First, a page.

For more information on my bond market analysis, please get in touch. You can reach me at brian@secureinvestments.ie or at 086 821 5911.

 

Gold Market Update

As noted in a recent Market Alert, Sprott Asset Management agreed to acquire the common shares of Central Fund of Canada Limited (CFCL) and the rights to administer and manage CFCL’s assets for C$120 million in cash and stock. Upon completion of the transaction, all CFCL Class A shares will be exchanged for units in a new Sprott Physical Gold and Silver Trust. US$300 million in value is expected to be realized for CFCL class A shareholders, relative to 9% pre-announcement net asset value (“NAV”) discount. Good news for existing holders of Central Fund of Canada shares. The 7-9% discount has reduced to 2% today and will be eliminated once the deal closes.

After a sharp -12% decline this year, the US dollar is attempting a long-overdue bounce. I am not expecting much of a rally, rather a consolidation around current levels before the next leg lower. 

 
 

US dollar trends typically last years once they get going. Following the Plaza Accord in 1985, the USD fell sharply and remained in a downtrend for 10 years. The USD Index then rallied from 1995-2001 before the next sharp decline from 2001-2008. Following a choppy move higher from 2008-2016, the USD Index has reversed sharply lower in the first nine months of 2017. I believe this is the start of a multi-year trend lower.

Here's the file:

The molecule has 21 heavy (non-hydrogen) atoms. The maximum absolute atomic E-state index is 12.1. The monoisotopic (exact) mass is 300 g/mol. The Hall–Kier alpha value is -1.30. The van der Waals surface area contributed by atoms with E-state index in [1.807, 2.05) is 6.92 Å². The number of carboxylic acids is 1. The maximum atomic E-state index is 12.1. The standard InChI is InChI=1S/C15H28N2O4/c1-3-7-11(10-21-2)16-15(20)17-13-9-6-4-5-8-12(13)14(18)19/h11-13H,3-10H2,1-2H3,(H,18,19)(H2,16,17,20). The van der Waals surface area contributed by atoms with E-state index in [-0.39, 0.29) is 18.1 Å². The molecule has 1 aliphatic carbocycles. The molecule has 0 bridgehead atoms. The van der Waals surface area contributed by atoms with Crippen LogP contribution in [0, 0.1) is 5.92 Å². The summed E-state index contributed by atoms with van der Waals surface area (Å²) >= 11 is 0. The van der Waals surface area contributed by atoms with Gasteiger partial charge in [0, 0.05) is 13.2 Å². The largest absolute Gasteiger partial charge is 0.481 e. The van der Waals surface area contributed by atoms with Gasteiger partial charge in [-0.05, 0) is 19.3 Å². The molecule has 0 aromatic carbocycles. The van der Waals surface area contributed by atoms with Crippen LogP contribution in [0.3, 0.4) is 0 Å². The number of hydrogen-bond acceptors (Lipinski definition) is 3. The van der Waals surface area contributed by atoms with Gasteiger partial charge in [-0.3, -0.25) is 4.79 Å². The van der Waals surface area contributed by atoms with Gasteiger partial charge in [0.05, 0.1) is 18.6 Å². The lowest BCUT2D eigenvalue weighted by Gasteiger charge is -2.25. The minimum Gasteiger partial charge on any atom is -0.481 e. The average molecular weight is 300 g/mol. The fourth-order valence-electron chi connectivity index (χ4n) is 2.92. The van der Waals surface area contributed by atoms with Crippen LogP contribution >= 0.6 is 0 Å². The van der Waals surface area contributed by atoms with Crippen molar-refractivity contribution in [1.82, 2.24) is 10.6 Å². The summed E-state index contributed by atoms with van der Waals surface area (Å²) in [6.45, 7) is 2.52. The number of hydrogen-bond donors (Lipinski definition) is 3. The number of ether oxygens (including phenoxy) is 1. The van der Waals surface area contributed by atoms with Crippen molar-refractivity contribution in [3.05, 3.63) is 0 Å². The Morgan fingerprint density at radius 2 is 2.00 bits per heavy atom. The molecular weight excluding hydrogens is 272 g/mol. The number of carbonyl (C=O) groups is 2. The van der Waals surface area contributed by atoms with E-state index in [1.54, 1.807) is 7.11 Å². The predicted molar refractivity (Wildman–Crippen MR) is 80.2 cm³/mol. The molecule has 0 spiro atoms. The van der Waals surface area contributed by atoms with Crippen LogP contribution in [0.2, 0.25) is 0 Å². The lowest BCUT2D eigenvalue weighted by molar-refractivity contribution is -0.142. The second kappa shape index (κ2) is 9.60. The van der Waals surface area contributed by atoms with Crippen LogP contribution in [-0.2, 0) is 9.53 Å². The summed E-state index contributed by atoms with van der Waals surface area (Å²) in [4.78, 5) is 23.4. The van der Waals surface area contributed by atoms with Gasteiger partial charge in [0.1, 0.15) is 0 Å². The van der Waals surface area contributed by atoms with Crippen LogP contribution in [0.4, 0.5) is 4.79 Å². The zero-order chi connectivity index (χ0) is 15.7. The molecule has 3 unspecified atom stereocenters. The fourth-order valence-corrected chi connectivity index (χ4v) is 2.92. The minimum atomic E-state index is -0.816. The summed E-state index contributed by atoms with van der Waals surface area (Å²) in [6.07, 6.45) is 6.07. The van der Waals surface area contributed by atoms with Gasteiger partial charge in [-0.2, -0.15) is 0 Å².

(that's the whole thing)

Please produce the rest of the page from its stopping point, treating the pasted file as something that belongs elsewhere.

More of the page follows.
Gold is waking up to the USD reversal. From 2001-2008, the USD Index fell -43% from 126.21 to 71.33. During that period, Gold rallied over +600% from $250 to $1900. I think we could see something similar this time around. Gold has broken its multi-year downtrend and is now back-testing the prior resistance zone. I expect resistance to become support as gold builds the energy to launch higher over the next 12 months.

 
 

For more information on my gold market analysis, please get in touch. You can reach me at brian@secureinvestments.ie or at 086 821 5911.

February 2017 Investor Letter

Strategy Performance

performance table.jpg

Investment Philosophy and Approach

The Active Asset Allocator investment strategy is designed to deliver a consistent level of positive returns over time with a strong focus on capital preservation. I follow a multi-asset investment approach, actively allocating between global equities, bonds, precious metals, currencies and cash. I always invest with the primary trend of the market and do not follow a benchmark. Instead, I manage the market risk for clients. This strategy has returned +11% per annum net of fees since inception with a lower level of risk than the average multi-asset fund. My active asset allocation approach is best illustrated in the following chart.